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Raspberry Pi Goes on Sale; Sells Out, Crashes Website, but Future of Computing Looks Fruity

Posted on the 29 February 2012 by Periscope @periscopepost
Raspberry pi goes on sale; sells out, crashes website, but future of computing looks fruity

A Raspberry pi, in all its glory. Photo from Zdnet.

How are you going to get your child interested in that technically advanced but very useful skill, coding? Well, the answer might well lie in buying them – or at least letting them save their pocket money for – a Raspberry pi. There are other devices on the market – the Beagleboard and the brilliantly named MiniEMBWiFI. But the Raspberry pi’s where it’s at. It’s the size of a credit card, and you have to buy your own monitor and keyboard – but it lets you perform simple codes that make games and other programs. Interest in the fruitily named machine has been so high that its website crashed. It’s good news for computing skills in Britain, and promises to turn the next generation into a geekitude of Bill Gateses. Calloo, callay, chortles Periscope in its joy.

It’s good news for Education Secretary Michael Gove, who suggests that it could be important in making computer skills better taught in classrooms, according to the BBC. “This is a great example of the cutting edge of education technology happening right here in the UK,” he exulted.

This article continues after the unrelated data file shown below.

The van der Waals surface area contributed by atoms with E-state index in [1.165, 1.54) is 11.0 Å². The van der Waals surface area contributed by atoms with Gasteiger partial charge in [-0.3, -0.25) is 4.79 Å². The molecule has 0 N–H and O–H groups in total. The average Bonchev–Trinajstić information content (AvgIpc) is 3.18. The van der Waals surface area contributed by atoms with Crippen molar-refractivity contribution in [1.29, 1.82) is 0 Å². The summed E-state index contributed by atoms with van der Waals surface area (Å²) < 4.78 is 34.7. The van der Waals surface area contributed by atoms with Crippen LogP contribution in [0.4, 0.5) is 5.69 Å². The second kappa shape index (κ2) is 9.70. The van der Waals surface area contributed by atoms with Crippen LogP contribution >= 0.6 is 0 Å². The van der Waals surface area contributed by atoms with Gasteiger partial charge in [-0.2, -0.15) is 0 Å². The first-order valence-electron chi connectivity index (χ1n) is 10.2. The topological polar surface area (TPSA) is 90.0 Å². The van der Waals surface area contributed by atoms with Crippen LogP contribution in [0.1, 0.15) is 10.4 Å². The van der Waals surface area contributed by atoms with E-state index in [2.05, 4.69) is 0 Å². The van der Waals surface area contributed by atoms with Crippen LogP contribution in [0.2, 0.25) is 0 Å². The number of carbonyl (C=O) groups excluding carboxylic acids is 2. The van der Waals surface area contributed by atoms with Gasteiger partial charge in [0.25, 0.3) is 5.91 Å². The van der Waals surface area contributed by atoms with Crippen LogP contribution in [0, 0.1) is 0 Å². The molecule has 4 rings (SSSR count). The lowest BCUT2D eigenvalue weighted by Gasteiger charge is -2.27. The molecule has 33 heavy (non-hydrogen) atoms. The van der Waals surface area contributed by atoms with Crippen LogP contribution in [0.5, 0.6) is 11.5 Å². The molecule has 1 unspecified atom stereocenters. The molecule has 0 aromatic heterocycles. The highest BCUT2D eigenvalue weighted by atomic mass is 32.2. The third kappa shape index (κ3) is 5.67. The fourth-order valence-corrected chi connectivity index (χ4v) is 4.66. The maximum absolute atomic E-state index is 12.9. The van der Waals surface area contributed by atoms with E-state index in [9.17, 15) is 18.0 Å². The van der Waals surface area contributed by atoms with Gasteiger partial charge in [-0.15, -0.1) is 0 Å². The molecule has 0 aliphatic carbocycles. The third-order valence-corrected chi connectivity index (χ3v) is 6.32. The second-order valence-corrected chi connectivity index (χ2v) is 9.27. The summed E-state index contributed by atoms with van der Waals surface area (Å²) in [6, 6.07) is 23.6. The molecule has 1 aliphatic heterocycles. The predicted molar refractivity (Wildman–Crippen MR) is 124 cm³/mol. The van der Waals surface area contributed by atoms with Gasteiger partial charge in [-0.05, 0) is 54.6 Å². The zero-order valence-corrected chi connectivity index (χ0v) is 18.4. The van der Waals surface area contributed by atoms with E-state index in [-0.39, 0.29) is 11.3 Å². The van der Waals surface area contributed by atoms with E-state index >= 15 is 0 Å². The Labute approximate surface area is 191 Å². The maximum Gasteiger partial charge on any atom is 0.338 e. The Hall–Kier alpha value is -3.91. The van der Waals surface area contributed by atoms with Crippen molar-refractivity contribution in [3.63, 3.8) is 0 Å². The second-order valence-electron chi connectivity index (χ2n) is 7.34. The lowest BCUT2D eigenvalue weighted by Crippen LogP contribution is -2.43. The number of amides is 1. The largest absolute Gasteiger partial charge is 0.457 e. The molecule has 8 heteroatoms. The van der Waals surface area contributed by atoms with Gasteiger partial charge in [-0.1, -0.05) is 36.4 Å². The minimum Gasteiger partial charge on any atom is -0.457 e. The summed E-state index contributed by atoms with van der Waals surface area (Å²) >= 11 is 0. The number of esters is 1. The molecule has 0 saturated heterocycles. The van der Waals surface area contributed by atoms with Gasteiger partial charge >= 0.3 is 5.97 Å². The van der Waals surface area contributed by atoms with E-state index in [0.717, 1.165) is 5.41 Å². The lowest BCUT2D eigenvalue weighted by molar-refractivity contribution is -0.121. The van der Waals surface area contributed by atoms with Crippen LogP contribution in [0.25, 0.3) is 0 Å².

What is it? It’s a tiny, cheap computer, sold without a keyboard or a monitor. Don’t try to eat it. Periscope promises you that this will only come to a bad, circuit-boardy end and will bring embarrassment upon you like a ton of motherboards.

How much will it cost? A mere £22. “That’s eight weeks’ pocket money for me”, said Peter Boughton, a 12 year old from Cambridgeshire, quoted on the BBC, although the site did not indicate his mood. For £22 you can also buy just over 14 copies of The Beano, which may be just as good an investment in your education.

What does it mean? “The real task, however, is not about getting the Raspberry pi out to that impatient crowd of enthusiasts. What matters is the kind of reception the device gets when it arrives in schools,” said Rory Cellan-Jones, the BBC’s Technology Correspondent.

Somebody’s excited. John Spencer on his Edublog on Computerworld UK said he’ll be rapping with his mates about “selling our Ping game. It’ll be like Pong but the ball will be sexier.” Think about the excitement! Programming languages…. “The new, the exciting and glamorous technology promises power and possibility to the young tyro.”  Julian Joyce on the BBC saw the computer being roadtested in a Cambridge school – and the atmosphere was, apparently, “feverish.”

If you can get one. Though “the fabled day has come”, Sam Gibbs on Gizmodo said you’ll be lucky to find one though – “everyone and their Mums’ [sic] are trying to grab one right now.” You can get them throw two British online retailers (RS and Farnell), but they’re both being “hammered pretty heavily.” He couldn’t wait, however, to get his hands on one.

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